The determination of the parameters n, , , h, , and by the Levenberg-Marquardt minimization method can be realized in the following way: We vary the set of parameters n, , , h, and or some subset of them and find the minimum of . Since the process is discrete we repeat this procedure three times for =1, 2, and 3. The lowest of the three minimums is the minimum of for the complete set of free parameters. The number of degrees of freedom if all parameters are free. It increases, if some of the parameters are fixed to a certain value. (Remember that even though we have 13 power spectra points, they can be described by just 3 degrees of freedom.)
We have determined the minimum of for =1, 2, 3 in 11 different cases, where all observational data described in Sect. 2 are used.
1) n, , , , h, and are free parameters ();
2) is fixed, the remaining parameters are free ();
6) is fixed, the remaining parameters are free ();
7) is fixed, the remaining parameters are free ();
8) is fixed, the remaining parameters are free ();
9) , are fixed, the remaining parameters are free ();
10) , and are fixed, the remaining parameters are free ();
11) is fixed by the lower limit of neutrino mass inferred by the observed neutrino oscillations in the Super-Kamiokande experiment ().
For these 11 cases we find the minimum of from which we determine the parameters presented in Table 4. Note, that for all models is in the range, which is expected for a Gaussian distribution of degrees of freedom. This means that the cosmological paradigm which has been assumed is in agreement with the data. (Note here, that the reduction of the 13 not independent data points of the cluster power spectrum to three parameters is very important for our analysis. Otherwise we would obtain a which is by far too small. If we would have assumed the 13 points of the Abell cluster power spectrum as independent, resulting in , the smallness of would have indicated that something is wrong in our approach. But we might have drawn the wrong conclusion that the error bars be too large!) In Table 5 we present also the values of the different observational constraints for the best fit models found in Table 4.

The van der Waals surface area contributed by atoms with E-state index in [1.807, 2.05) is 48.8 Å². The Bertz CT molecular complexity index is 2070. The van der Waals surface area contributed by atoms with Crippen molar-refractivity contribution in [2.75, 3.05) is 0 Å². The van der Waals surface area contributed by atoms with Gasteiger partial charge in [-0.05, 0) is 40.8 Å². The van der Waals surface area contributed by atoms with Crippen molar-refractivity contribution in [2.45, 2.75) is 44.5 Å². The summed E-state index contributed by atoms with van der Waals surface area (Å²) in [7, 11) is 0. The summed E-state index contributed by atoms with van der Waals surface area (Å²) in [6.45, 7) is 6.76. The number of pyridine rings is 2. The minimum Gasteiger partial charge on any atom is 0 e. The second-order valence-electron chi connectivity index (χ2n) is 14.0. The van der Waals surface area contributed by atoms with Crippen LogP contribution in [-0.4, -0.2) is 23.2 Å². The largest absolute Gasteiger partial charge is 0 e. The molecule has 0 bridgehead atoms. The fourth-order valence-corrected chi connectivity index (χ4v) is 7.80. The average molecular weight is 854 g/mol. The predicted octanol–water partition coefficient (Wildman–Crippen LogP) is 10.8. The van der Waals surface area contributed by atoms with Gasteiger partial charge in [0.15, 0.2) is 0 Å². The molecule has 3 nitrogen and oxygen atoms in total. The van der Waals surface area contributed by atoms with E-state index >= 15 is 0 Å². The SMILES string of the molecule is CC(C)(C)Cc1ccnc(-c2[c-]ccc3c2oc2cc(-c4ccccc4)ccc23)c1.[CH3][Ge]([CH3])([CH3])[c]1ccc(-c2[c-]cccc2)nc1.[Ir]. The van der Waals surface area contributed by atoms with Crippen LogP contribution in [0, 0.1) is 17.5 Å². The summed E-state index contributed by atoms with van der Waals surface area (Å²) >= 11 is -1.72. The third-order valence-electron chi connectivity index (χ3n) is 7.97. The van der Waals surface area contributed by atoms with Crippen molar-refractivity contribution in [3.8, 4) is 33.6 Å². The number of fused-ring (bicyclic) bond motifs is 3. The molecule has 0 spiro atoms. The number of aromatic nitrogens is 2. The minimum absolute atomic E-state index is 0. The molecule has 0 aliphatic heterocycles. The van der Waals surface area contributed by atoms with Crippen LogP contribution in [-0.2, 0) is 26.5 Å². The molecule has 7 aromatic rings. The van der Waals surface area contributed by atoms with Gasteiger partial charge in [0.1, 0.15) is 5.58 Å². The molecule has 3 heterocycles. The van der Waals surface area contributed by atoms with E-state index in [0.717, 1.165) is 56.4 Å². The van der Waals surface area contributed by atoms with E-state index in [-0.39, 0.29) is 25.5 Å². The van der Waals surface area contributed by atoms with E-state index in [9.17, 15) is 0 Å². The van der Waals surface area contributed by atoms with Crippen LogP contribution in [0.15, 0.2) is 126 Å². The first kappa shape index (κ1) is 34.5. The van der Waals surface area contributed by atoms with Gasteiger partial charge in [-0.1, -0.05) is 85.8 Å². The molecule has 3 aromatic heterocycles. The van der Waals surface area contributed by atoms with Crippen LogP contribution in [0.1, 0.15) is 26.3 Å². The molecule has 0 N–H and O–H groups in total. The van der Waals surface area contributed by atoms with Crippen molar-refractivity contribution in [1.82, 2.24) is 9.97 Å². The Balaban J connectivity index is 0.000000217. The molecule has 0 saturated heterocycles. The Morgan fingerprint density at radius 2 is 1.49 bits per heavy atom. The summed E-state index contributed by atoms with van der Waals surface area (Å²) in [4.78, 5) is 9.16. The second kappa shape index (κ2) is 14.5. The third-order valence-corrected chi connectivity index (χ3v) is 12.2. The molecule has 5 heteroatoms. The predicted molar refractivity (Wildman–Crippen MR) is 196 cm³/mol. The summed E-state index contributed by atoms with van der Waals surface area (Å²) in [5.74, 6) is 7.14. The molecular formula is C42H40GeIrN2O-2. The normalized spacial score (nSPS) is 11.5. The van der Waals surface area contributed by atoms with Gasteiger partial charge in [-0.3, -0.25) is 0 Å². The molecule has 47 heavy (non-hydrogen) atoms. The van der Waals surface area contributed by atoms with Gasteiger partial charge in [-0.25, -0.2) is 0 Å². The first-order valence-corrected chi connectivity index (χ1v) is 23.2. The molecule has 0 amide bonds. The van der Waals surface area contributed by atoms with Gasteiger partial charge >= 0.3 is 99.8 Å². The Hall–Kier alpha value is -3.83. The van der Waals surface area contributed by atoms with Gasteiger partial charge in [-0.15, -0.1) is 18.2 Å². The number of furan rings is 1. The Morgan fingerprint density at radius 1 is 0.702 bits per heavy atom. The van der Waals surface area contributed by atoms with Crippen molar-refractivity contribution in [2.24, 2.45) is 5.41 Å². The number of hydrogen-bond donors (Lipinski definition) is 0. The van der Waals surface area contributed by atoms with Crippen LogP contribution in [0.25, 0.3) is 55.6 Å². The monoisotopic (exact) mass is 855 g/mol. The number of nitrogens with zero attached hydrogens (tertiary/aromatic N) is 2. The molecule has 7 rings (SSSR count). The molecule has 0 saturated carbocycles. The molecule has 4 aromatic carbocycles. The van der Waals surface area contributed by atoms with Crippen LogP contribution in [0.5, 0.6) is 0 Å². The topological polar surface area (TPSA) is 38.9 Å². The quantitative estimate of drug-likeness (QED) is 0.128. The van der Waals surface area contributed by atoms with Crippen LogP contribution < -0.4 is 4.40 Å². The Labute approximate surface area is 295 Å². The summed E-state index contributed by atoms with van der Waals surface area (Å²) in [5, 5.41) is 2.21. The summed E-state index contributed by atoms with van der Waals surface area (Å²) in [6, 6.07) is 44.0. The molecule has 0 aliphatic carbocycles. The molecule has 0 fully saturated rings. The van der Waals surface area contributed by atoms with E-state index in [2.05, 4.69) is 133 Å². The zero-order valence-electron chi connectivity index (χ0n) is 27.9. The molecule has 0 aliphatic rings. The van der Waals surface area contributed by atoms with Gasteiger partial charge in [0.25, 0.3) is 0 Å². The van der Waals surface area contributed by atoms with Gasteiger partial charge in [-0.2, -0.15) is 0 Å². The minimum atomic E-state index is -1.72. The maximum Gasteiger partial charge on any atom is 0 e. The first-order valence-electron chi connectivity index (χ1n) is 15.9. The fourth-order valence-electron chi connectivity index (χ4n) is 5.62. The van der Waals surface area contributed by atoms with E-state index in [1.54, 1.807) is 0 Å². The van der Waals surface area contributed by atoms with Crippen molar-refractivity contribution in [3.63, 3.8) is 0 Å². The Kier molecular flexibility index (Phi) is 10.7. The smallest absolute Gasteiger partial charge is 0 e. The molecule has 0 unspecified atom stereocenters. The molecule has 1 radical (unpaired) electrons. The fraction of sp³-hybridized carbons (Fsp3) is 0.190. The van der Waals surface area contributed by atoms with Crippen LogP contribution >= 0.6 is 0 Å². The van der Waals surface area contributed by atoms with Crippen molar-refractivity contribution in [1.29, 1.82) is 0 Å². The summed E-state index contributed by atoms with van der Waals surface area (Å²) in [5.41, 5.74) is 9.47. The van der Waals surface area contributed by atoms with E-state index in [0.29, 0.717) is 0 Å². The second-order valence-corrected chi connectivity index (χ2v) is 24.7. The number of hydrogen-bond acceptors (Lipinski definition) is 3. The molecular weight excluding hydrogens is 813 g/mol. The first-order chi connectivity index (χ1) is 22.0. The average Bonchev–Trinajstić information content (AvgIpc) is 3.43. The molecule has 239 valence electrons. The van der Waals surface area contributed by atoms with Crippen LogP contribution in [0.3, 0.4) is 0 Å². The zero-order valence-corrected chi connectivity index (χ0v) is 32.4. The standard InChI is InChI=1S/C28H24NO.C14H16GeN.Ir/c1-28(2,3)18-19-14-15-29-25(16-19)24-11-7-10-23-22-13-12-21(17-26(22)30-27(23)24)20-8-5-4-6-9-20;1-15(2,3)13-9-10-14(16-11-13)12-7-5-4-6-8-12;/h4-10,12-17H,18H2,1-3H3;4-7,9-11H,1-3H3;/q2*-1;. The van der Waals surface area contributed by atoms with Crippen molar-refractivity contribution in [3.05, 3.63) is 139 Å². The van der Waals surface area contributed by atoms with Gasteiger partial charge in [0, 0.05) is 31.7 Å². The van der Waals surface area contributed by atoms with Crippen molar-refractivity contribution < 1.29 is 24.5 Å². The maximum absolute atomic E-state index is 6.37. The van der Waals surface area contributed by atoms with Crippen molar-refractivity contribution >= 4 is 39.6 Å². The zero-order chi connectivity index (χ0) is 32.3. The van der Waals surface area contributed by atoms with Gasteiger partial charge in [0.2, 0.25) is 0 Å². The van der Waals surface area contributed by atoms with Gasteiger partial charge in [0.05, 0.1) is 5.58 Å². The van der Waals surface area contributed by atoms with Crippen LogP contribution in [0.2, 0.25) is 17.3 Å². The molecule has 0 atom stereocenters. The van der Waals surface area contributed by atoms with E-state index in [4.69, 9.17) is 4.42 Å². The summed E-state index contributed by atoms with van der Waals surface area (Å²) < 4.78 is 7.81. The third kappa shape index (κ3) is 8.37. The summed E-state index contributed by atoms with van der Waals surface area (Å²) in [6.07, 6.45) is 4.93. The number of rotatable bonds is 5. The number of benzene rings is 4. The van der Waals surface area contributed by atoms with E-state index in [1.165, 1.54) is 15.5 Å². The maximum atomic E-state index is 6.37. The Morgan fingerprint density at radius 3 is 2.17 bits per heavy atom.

Table 4. Cosmological parameters determined for the tilted MDM model with one, two and three species of massive neutrinos. In case No. 1 all parameters are free, in the other cases (No2-11) some of them are fixed, as described above.
Table 5. Theoretical predictions for the observational values of tilted MDM models found with the parameters of Table 4 (for the value of leading to the lowest ).
If all parameters are free (Table 4, case No 1), the model with one sort of massive neutrinos provides the best fit to the data, . Note, however, that there are only marginal differences in for . Therefore, with the given accuracy of the data we cannot conclude whether - if massive neutrinos are present at all - their number is one, two, or three. We summarize, that the considered observational data on LSS of the Universe can be explained by a flat MDM inflationary model with a tilted spectrum of scalar perturbations and vanishing tensor contribution. The best fit parameters are: , , , , and . The CDM density parameter is and is considerable, .
The value of the Hubble constant is close to measurements by Madore et al. (1999). The spectral index coincides with the COBE prediction. The neutrino matter density corresponds to a neutrino mass eV. The estimated cluster bias parameter fixes the amplitude of the Abell-ACO power spectrum (Fig. 6). All predictions of the measurements summarized in Table 5 are close to the experimental values and within the error bars of the data.